Wednesday, March 01, 2006

Why there's a hint of grouchiness even when I'm in a good mood

It's because of stuff like this.
Americans apparently know more about "The Simpsons" than they do about the First Amendment.
No big deal so far. I hear that "The Simpsons" is a popular animated television program, and it's been awhile since people had high school government class. I couldn't tell you much about Mohs scale, other than talc is the softest. I know more about "South Park" than I do about trig. I'm not that judgmental, so chill.
Only one in four Americans can name more than one of the five freedoms guaranteed by the First Amendment (freedom of speech, religion, press, assembly and petition for redress of grievances.)
Mildly disappointing. I figure that speech is a gimme, but I would have thought that religion would be easy. Maybe some respondents followed the Supreme Court's doctrine of conflating "speech" and "press," and didn't name both for fear of sounding out-of-date on their jurisprudence. Deserving of a stern "tut, tut", but I'm not throwing any coasters yet.
[J]ust one in 1,000 people who could name all five First Amendment freedoms.
No sweat. I double-counted on religion for the Establishment Clause and the Free Exercise Clause, leaving out freedom to petition. So I'm with the other 999. You're more than forgiven.
The survey found more people could name the three "American Idol" judges than identify three First Amendment rights. They were also more likely to remember popular advertising slogans.
Now I'm getting pissed. I can live with the "American Idol" stat, but advertising slogans? Basically, I've been right all along, everybody's a zombie, those TV commercials are worse than crack, and everyone I know is getting a copy of The Corporation for Christmas.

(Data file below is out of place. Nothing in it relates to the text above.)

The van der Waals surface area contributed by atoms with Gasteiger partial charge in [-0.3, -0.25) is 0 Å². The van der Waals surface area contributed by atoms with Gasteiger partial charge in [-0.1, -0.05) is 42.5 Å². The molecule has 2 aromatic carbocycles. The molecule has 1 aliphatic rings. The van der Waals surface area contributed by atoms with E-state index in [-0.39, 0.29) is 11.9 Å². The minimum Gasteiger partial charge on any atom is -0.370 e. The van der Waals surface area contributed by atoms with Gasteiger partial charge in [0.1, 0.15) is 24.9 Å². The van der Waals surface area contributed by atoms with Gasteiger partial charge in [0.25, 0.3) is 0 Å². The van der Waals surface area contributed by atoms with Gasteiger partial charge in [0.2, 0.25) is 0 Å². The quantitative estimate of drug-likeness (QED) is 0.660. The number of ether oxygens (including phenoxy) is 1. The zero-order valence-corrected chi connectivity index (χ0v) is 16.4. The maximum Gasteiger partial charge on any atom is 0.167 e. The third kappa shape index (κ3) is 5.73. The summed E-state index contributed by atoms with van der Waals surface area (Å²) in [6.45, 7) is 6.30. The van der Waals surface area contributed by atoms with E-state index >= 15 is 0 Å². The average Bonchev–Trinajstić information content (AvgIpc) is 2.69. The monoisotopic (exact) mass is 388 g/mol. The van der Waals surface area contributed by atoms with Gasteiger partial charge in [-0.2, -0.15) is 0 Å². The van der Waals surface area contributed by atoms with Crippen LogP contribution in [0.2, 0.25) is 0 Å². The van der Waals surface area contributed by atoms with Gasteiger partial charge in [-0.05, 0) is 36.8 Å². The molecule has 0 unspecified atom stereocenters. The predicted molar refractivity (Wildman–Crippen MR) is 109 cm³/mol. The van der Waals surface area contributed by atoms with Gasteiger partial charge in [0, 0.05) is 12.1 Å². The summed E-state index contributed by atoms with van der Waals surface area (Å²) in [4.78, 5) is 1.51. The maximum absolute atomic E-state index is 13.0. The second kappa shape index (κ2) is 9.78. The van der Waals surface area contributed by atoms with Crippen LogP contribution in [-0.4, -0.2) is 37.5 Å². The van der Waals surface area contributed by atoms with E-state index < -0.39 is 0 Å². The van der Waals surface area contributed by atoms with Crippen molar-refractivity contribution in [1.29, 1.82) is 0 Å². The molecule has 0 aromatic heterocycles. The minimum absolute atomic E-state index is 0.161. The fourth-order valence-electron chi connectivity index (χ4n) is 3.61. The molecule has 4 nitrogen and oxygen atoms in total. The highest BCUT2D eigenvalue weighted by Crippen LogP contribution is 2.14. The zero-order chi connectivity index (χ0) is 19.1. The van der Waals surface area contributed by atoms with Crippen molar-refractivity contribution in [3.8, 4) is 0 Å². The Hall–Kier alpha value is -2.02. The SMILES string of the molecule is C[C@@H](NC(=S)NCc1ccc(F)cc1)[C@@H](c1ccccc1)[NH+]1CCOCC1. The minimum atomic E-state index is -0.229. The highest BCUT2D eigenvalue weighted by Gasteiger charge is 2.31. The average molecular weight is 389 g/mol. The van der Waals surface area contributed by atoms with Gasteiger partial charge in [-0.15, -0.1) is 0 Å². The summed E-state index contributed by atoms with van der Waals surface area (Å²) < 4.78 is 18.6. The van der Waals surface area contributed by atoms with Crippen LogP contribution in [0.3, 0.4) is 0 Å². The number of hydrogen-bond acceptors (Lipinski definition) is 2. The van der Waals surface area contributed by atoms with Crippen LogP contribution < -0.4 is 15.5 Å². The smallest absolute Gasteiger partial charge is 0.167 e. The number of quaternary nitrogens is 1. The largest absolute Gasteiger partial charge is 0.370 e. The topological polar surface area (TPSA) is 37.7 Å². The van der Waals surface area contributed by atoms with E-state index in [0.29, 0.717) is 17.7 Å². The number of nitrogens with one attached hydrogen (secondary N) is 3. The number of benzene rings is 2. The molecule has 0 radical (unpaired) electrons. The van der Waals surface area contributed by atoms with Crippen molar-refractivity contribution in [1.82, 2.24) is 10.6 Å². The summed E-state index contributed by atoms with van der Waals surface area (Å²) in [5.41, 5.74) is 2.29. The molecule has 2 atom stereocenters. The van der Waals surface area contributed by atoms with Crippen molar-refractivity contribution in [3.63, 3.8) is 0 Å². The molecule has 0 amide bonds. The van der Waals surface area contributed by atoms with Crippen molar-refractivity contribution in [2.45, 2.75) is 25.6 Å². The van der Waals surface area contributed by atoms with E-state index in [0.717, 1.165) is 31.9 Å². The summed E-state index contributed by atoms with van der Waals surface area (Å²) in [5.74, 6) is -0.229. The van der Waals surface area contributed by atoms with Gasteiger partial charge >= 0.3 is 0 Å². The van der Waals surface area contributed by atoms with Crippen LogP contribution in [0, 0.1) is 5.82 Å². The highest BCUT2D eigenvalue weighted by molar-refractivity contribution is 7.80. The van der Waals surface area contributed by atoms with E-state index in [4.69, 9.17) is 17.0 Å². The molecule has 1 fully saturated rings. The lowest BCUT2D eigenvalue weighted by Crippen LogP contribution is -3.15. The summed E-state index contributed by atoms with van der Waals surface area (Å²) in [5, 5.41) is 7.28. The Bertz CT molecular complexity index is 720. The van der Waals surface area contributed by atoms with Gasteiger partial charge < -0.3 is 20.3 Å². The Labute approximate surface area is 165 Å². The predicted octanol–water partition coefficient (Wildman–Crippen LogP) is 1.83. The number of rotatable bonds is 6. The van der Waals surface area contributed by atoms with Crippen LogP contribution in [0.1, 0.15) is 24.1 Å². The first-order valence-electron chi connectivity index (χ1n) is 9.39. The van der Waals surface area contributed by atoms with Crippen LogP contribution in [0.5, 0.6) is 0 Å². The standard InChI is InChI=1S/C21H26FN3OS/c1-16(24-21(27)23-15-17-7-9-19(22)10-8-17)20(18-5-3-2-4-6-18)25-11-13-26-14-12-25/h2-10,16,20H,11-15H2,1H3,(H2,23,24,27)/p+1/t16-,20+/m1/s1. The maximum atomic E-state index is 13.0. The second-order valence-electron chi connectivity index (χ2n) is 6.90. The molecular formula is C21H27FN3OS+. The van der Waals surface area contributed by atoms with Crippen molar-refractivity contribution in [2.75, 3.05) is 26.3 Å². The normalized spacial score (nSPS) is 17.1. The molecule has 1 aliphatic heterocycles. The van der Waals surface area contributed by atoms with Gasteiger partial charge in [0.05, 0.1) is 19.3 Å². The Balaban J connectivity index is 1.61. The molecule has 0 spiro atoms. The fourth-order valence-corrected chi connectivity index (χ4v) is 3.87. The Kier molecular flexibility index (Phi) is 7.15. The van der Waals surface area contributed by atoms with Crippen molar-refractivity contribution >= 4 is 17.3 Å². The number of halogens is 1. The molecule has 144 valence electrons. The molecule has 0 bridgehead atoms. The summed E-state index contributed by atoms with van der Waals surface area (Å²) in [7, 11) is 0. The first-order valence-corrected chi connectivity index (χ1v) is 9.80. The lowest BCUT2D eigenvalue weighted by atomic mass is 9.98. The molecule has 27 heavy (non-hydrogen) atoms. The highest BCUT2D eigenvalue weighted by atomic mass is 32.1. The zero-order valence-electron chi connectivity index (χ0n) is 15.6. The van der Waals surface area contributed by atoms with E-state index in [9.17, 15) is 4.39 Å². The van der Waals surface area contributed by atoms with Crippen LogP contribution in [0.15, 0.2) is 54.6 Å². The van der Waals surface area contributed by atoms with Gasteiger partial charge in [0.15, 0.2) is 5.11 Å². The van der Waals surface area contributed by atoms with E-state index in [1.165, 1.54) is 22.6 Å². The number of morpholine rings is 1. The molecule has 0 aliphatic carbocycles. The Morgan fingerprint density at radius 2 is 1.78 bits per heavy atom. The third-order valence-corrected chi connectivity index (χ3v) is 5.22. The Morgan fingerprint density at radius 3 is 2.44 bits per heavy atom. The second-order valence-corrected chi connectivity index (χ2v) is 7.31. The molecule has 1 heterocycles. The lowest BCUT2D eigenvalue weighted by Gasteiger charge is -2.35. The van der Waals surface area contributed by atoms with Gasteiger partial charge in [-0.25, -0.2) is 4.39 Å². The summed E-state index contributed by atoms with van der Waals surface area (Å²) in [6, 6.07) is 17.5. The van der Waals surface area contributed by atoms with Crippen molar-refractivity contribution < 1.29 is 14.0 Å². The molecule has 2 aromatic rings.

It also showed that people misidentified First Amendment rights. About one in five people thought the right to own a pet was protected, and 38 percent said they believed the right against self-incrimination contained in the Fifth Amendment was a First Amendment right, the survey found.
Sorry -- the right to own a pet? Like, James Madison and John Jay were sitting around and decided that the Articles of Confederation and the British before them had been insufficiently respectful of hamsters and dogs? The pets had been seized?

And one in five? One in five? No, no, no!

Coming home today, I was giving the stink-eye to strangers on the subway. One in five of them thought that the "right to own a pet" was protected by the First Amendment! When they stand for the Star Spangled Banner, they're thinking about Fluffy; when they read about the Alito hearings, they were confident that their right to own a pet was secure; when they vote for George W. Bush, they think Barney and Spot make him a patriot.

The tragedy is, I love dogs. I'd lay down my life to protect a Springer Spaniel; I'd bear arms to protect Maggie and Oliver. I could be persuaded to amend the Fifth Amendment to protect against the illegal seizure of dogs.

I'm lying on my couch fantasizing about this. One in five carries this shit with them to jury duty.

1 comment:

double entendre said...

This is great.